Correcting the Record of the Proxy Roundtable

The Securities and Exchange Commission held a Roundtable discussion of the proxy process, including the shareholder proposal process, on November 15, 2018.  

During the roundtable, participants from the Business Roundtable and Chamber of Commerce made a number of misleading statements. The following charts, courtesy of the Sustainable Investments Institute, will help correct the record on two key issues.

1. Support for social and environmental proposals is rising, not falling.

2. The trade associations imply that the fact that some proposals may receive less than 50% support year after year shows they are not appropriate for resubmission.  But shareholder proposals prompt engagement, and sometimes the proponents must persist over a course of years. Some of that effective engagement is demonstrated by the increasing portion of withdrawals.


SEC Rulings Undermine Productive Engagement and Investor Self Help

For immediate release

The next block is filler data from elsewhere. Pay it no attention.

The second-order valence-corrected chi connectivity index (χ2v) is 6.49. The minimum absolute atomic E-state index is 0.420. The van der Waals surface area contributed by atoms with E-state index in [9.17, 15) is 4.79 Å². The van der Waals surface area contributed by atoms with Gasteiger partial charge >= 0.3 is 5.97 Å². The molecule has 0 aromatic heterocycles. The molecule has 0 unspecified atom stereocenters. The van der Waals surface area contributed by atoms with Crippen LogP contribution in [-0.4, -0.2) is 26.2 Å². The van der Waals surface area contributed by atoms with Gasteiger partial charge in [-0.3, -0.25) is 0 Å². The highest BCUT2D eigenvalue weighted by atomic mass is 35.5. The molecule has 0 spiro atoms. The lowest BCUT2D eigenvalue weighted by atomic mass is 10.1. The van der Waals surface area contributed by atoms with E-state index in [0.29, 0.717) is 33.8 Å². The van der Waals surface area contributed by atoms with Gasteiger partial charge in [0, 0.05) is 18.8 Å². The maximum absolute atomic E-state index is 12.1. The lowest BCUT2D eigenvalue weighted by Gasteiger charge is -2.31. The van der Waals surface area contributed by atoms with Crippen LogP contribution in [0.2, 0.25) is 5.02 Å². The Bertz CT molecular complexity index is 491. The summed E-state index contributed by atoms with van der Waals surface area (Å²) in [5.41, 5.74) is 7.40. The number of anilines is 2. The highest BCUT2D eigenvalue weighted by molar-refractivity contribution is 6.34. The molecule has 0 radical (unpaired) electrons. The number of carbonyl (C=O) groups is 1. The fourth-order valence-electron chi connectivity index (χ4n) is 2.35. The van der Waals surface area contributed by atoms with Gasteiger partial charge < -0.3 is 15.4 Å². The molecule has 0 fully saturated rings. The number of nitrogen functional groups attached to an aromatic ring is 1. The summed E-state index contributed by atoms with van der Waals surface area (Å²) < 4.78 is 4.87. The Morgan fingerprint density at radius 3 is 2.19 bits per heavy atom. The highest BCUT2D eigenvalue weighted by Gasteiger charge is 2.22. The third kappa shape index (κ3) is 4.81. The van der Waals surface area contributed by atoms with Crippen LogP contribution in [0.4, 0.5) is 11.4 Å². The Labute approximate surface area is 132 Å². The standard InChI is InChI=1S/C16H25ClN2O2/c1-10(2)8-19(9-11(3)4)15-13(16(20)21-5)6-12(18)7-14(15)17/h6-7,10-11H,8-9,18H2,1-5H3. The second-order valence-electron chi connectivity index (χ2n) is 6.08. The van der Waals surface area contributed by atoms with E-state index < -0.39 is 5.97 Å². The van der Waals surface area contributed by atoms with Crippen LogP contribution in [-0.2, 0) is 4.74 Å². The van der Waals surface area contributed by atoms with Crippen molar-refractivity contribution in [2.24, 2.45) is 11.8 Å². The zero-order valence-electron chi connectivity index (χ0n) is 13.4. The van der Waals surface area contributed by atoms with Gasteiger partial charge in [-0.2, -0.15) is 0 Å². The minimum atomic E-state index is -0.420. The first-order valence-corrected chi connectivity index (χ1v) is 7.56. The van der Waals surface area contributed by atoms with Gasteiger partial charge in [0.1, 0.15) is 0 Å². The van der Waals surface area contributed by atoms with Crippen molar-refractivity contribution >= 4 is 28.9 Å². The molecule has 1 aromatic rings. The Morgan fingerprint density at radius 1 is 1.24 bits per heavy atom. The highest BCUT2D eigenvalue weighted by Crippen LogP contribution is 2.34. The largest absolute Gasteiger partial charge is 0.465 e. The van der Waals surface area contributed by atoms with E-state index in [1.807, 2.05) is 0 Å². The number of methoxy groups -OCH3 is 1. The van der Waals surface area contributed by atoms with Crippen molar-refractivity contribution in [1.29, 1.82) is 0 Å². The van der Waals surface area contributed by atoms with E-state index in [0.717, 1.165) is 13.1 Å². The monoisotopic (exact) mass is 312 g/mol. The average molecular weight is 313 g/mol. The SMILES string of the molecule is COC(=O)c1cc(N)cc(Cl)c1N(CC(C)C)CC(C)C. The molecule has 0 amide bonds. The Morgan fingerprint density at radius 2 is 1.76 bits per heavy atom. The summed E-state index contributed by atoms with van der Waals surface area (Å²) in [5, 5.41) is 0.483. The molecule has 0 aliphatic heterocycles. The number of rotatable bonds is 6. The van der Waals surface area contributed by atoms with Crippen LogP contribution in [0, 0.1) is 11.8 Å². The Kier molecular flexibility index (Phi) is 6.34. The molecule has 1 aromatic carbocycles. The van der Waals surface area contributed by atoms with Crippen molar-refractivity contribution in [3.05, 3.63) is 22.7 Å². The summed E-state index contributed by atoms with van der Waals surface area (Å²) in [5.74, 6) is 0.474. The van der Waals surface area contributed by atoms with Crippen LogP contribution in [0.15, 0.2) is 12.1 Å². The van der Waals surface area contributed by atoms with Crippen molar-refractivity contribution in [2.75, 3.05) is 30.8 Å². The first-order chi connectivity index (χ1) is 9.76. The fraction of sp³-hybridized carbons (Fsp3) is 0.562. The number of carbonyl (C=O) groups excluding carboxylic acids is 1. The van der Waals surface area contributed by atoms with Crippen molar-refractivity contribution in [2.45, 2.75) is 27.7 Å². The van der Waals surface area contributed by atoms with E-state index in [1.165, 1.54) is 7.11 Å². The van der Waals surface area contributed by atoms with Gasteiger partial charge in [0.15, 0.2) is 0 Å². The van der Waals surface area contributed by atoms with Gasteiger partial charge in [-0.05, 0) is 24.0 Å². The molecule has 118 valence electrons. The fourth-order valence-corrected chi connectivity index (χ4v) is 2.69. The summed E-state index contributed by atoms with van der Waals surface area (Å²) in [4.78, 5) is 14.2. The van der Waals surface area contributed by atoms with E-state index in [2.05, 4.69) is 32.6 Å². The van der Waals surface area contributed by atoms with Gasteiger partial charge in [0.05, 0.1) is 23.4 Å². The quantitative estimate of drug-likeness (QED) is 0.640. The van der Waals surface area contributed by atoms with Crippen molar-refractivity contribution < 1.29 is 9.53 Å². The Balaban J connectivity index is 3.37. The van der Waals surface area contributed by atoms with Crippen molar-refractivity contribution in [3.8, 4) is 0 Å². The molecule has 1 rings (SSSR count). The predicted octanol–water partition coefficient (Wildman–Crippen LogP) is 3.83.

July 3, 2018

For information 413 549-7333

   Report Says: Evolving SEC Decision-making Doctrines Undermine 
Productive Market Activity and Investor Self Help Remedies  

The Shareholder Rights Group issued a report [link] today analyzing recent developments in the Securities and Exchange Commission's 2018 no action season.  The Shareholder Rights Group is an association of investors formed in 2016 to defend share owners' rights to engage with public companies on governance and long-term value creation.

The report notes that, with recent decisions excluding shareholder proposals as "micromanagement" the SEC threatens to undermine investor self-help remedies targeting companies with poor financial and environmental performance, as well as effective shareholder engagement. Said report author Sanford Lewis, director of the Shareholder Rights Group, "The recent Staff decisions excluding proposals because they request "specific methods for implementing complex policies" threatens to undermine a wide array of productive shareholder engagement activities geared toward encouraging improve corporate performance on environmental, social and governance issues. The SEC needs to place clear limits on this new doctrine, otherwise the corporate community will inevitably claim that it is applicable to excluding a wide array of long-standing shareholder proposals directed toward company policies."